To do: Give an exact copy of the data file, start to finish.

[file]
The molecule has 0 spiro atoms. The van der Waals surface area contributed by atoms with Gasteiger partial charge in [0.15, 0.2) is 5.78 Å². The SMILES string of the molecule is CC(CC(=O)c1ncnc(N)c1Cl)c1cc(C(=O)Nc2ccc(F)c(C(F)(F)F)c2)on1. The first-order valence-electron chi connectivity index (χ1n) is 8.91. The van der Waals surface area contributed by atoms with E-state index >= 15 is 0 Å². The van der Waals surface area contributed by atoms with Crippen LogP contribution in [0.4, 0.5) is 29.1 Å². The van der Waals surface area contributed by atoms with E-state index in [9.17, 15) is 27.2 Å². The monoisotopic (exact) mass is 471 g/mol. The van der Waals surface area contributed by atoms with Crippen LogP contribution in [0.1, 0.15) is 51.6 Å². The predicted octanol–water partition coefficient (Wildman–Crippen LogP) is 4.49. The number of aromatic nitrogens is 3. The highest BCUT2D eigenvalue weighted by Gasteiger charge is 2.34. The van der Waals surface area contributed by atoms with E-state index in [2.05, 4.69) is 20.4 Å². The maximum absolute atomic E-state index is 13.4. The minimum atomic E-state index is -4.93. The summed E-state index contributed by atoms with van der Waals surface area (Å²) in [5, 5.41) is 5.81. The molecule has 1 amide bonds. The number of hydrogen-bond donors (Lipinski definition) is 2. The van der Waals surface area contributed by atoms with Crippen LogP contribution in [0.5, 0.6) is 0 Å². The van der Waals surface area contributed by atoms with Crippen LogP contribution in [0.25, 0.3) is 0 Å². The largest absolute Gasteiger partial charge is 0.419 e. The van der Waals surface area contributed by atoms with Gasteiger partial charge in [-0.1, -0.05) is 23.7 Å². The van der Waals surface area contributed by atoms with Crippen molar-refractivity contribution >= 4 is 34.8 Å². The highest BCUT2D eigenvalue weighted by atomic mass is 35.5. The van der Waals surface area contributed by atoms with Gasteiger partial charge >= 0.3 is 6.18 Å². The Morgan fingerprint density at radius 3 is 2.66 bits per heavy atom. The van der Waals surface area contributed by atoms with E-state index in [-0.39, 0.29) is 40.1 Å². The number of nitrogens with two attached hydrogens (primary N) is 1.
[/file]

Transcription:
The molecule has 0 spiro atoms. The van der Waals surface area contributed by atoms with Gasteiger partial charge in [0.15, 0.2) is 5.78 Å². The SMILES string of the molecule is CC(CC(=O)c1ncnc(N)c1Cl)c1cc(C(=O)Nc2ccc(F)c(C(F)(F)F)c2)on1. The first-order valence-electron chi connectivity index (χ1n) is 8.91. The van der Waals surface area contributed by atoms with E-state index >= 15 is 0 Å². The van der Waals surface area contributed by atoms with Crippen LogP contribution in [0.4, 0.5) is 29.1 Å². The van der Waals surface area contributed by atoms with E-state index in [9.17, 15) is 27.2 Å². The monoisotopic (exact) mass is 471 g/mol. The van der Waals surface area contributed by atoms with Crippen LogP contribution in [0.1, 0.15) is 51.6 Å². The predicted octanol–water partition coefficient (Wildman–Crippen LogP) is 4.49. The number of aromatic nitrogens is 3. The highest BCUT2D eigenvalue weighted by Gasteiger charge is 2.34. The van der Waals surface area contributed by atoms with E-state index in [2.05, 4.69) is 20.4 Å². The maximum absolute atomic E-state index is 13.4. The minimum atomic E-state index is -4.93. The summed E-state index contributed by atoms with van der Waals surface area (Å²) in [5, 5.41) is 5.81. The molecule has 1 amide bonds. The number of hydrogen-bond donors (Lipinski definition) is 2. The van der Waals surface area contributed by atoms with Crippen LogP contribution in [0.5, 0.6) is 0 Å². The van der Waals surface area contributed by atoms with Crippen LogP contribution in [0.25, 0.3) is 0 Å². The largest absolute Gasteiger partial charge is 0.419 e. The van der Waals surface area contributed by atoms with Gasteiger partial charge in [-0.1, -0.05) is 23.7 Å². The van der Waals surface area contributed by atoms with Crippen molar-refractivity contribution >= 4 is 34.8 Å². The highest BCUT2D eigenvalue weighted by atomic mass is 35.5. The van der Waals surface area contributed by atoms with Gasteiger partial charge >= 0.3 is 6.18 Å². The Morgan fingerprint density at radius 3 is 2.66 bits per heavy atom. The van der Waals surface area contributed by atoms with E-state index in [-0.39, 0.29) is 40.1 Å². The number of nitrogens with two attached hydrogens (primary N) is 1.